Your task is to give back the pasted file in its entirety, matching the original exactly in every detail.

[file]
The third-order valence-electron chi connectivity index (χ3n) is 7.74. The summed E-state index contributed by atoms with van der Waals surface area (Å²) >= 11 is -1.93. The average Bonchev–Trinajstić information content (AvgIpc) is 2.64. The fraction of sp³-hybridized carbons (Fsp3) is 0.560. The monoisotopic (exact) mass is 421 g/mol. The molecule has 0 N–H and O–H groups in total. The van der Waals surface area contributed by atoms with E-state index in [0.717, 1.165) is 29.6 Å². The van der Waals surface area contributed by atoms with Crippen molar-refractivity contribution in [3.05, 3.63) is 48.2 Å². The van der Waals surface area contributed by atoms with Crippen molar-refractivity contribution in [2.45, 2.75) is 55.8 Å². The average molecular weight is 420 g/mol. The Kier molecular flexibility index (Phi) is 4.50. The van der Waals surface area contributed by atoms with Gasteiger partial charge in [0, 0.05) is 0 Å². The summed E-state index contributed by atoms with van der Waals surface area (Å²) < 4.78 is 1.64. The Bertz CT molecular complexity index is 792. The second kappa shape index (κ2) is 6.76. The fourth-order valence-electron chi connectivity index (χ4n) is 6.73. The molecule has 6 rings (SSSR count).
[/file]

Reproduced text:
The third-order valence-electron chi connectivity index (χ3n) is 7.74. The summed E-state index contributed by atoms with van der Waals surface area (Å²) >= 11 is -1.93. The average Bonchev–Trinajstić information content (AvgIpc) is 2.64. The fraction of sp³-hybridized carbons (Fsp3) is 0.560. The monoisotopic (exact) mass is 421 g/mol. The molecule has 0 N–H and O–H groups in total. The van der Waals surface area contributed by atoms with E-state index in [0.717, 1.165) is 29.6 Å². The van der Waals surface area contributed by atoms with Crippen molar-refractivity contribution in [3.05, 3.63) is 48.2 Å². The van der Waals surface area contributed by atoms with Crippen molar-refractivity contribution in [2.45, 2.75) is 55.8 Å². The average molecular weight is 420 g/mol. The Kier molecular flexibility index (Phi) is 4.50. The van der Waals surface area contributed by atoms with Gasteiger partial charge in [0, 0.05) is 0 Å². The summed E-state index contributed by atoms with van der Waals surface area (Å²) < 4.78 is 1.64. The Bertz CT molecular complexity index is 792. The second kappa shape index (κ2) is 6.76. The fourth-order valence-electron chi connectivity index (χ4n) is 6.73. The molecule has 6 rings (SSSR count).